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Re: packages being essential but having stuff in /usr/?!

On Thu, 2010-07-15 at 14:59 +0200, Giacomo A. Catenazzi wrote:
> Yes, and usually it is so.  In a short period the maintainer will
> receive bug report about non working init.d script with some
> configuration, which force people to minimize the init scripts.

> Early init script doesn't need a lot of complexity, and
> they are must pretty stupid, so they usually don't need some
> commands of coreutils.
Aggreed.... with the exception that you may have,.. as I noted in my
email just before stuff in initramfs-images which do use such things.

But I'm fully ok with putting this under the responsibility of the
respective author :)

Nevertheless,... I'd like to see definite clarification on this
situation in the policy :)

> 'dirname', '[' and 'test' could cause some problem. Usually they are
> build-in on shell, but it is not mandatory, and policy BTW mandate
> some extended (from POSIX) syntax on built-in 'test', but I think
> policy missed the case of 'test' not being built-in and not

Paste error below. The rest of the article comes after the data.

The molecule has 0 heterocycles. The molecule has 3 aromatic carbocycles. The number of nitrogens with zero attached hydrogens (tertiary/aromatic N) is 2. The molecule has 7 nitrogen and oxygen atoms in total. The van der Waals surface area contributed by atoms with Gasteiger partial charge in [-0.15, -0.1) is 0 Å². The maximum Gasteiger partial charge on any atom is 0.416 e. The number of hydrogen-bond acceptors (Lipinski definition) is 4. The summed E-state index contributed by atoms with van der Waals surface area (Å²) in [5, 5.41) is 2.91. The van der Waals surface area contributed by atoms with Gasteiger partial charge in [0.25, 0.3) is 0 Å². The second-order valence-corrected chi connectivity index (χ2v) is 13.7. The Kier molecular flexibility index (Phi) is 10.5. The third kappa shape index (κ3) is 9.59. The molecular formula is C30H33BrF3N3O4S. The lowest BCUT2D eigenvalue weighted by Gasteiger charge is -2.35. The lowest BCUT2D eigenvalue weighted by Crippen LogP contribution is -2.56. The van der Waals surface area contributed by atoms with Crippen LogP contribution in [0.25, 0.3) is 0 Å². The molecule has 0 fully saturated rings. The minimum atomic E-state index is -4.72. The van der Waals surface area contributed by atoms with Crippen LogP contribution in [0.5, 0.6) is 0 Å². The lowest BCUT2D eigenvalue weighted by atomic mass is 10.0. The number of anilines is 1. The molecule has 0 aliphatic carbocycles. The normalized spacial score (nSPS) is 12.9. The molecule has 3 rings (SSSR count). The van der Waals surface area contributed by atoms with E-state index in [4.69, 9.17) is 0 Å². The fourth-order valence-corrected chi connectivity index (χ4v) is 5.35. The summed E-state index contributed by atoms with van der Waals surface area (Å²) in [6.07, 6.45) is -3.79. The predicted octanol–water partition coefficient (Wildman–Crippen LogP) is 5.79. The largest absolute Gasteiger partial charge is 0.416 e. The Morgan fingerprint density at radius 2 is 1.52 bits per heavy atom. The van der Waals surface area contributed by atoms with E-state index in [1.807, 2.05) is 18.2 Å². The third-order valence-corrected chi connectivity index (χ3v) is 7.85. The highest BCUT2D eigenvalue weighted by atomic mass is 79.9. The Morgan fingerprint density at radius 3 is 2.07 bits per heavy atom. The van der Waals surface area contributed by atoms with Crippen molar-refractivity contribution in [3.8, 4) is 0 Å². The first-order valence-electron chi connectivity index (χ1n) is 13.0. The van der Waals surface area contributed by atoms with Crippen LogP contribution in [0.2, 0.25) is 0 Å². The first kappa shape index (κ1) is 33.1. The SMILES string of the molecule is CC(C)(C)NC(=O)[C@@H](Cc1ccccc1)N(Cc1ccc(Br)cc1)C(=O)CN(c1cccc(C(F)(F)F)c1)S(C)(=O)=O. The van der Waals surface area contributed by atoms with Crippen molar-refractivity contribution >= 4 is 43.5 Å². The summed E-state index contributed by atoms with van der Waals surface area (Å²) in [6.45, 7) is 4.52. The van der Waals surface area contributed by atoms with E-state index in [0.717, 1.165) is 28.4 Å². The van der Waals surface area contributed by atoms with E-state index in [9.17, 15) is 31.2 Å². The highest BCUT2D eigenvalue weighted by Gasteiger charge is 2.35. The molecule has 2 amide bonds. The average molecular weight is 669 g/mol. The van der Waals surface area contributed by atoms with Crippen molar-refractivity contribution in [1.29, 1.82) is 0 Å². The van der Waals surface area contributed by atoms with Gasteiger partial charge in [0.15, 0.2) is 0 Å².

> being available (because it is in /usr/bin).
> [this is IMHO a BUG in policy]
Yes I see also a problem here...

> timout could be interesting, but when a init.d script will
> need it, I think there will be no problem to more it in /bin/
Is it really that easy moving such things? I've seen many scripts
throughout debian which hardcode the absolute path (and do not (have to)
set a secure PATH for that reason)... all of them would fail after such

> Yes, but it is very difficult (maybe impossible) to see a real
> script where echo -n is intentionally intended to write -n (at
> beginning of a line).
Admittedly,... I just noted this, because personally I also like other
non-Linux Unices... and we should not add incompatibilities if
avoidable :)

> But I think now echo -n must be supported by all systems (not only on 
> LSB systems), because of wide usage.
> POSIX successfully standardized a lot of things, but POSIX also failed
> on few points ('echo -n' and 'pax'), and IMHO it is a lost campain.
> I expect that in next posix the 'echo -n' and 'tar' will reach the 
> normative status.
Would be great!... Hopefully also "local" :D

Best wishes,

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